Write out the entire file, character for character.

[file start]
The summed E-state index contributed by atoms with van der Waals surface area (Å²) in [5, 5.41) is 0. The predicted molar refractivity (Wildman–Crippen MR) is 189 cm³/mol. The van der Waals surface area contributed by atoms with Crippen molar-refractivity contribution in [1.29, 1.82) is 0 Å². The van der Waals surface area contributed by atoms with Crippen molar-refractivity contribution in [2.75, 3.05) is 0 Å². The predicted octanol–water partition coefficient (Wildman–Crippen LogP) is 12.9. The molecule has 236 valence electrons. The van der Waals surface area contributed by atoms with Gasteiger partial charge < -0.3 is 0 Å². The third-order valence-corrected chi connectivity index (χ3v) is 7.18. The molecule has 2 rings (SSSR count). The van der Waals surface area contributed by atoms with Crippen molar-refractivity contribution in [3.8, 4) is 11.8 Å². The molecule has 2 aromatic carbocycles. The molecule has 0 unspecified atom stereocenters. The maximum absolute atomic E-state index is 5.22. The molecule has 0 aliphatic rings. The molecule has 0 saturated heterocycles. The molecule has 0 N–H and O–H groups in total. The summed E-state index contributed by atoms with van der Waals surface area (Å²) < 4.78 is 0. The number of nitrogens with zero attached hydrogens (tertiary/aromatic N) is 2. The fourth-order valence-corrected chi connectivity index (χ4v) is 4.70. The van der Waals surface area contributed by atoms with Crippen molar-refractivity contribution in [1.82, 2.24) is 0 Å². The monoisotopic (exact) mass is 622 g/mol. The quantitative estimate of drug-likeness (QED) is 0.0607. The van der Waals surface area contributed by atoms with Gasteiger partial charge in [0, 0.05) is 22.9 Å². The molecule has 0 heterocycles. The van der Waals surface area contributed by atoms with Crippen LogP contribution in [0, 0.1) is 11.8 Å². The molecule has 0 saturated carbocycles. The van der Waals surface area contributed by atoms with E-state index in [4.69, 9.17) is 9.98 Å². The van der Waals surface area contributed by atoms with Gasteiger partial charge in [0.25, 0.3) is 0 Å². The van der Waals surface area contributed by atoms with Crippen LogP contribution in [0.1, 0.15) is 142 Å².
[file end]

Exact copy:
The summed E-state index contributed by atoms with van der Waals surface area (Å²) in [5, 5.41) is 0. The predicted molar refractivity (Wildman–Crippen MR) is 189 cm³/mol. The van der Waals surface area contributed by atoms with Crippen molar-refractivity contribution in [1.29, 1.82) is 0 Å². The van der Waals surface area contributed by atoms with Crippen molar-refractivity contribution in [2.75, 3.05) is 0 Å². The predicted octanol–water partition coefficient (Wildman–Crippen LogP) is 12.9. The molecule has 236 valence electrons. The van der Waals surface area contributed by atoms with Gasteiger partial charge < -0.3 is 0 Å². The third-order valence-corrected chi connectivity index (χ3v) is 7.18. The molecule has 2 rings (SSSR count). The van der Waals surface area contributed by atoms with Crippen molar-refractivity contribution in [3.8, 4) is 11.8 Å². The molecule has 2 aromatic carbocycles. The molecule has 0 unspecified atom stereocenters. The maximum absolute atomic E-state index is 5.22. The molecule has 0 aliphatic rings. The molecule has 0 saturated heterocycles. The molecule has 0 N–H and O–H groups in total. The summed E-state index contributed by atoms with van der Waals surface area (Å²) < 4.78 is 0. The number of nitrogens with zero attached hydrogens (tertiary/aromatic N) is 2. The fourth-order valence-corrected chi connectivity index (χ4v) is 4.70. The van der Waals surface area contributed by atoms with Crippen molar-refractivity contribution in [1.82, 2.24) is 0 Å². The monoisotopic (exact) mass is 622 g/mol. The quantitative estimate of drug-likeness (QED) is 0.0607. The van der Waals surface area contributed by atoms with Gasteiger partial charge in [0, 0.05) is 22.9 Å². The molecule has 0 heterocycles. The van der Waals surface area contributed by atoms with Crippen LogP contribution in [0, 0.1) is 11.8 Å². The molecule has 0 saturated carbocycles. The van der Waals surface area contributed by atoms with E-state index in [4.69, 9.17) is 9.98 Å². The van der Waals surface area contributed by atoms with Gasteiger partial charge in [0.25, 0.3) is 0 Å². The van der Waals surface area contributed by atoms with Crippen LogP contribution in [0.1, 0.15) is 142 Å².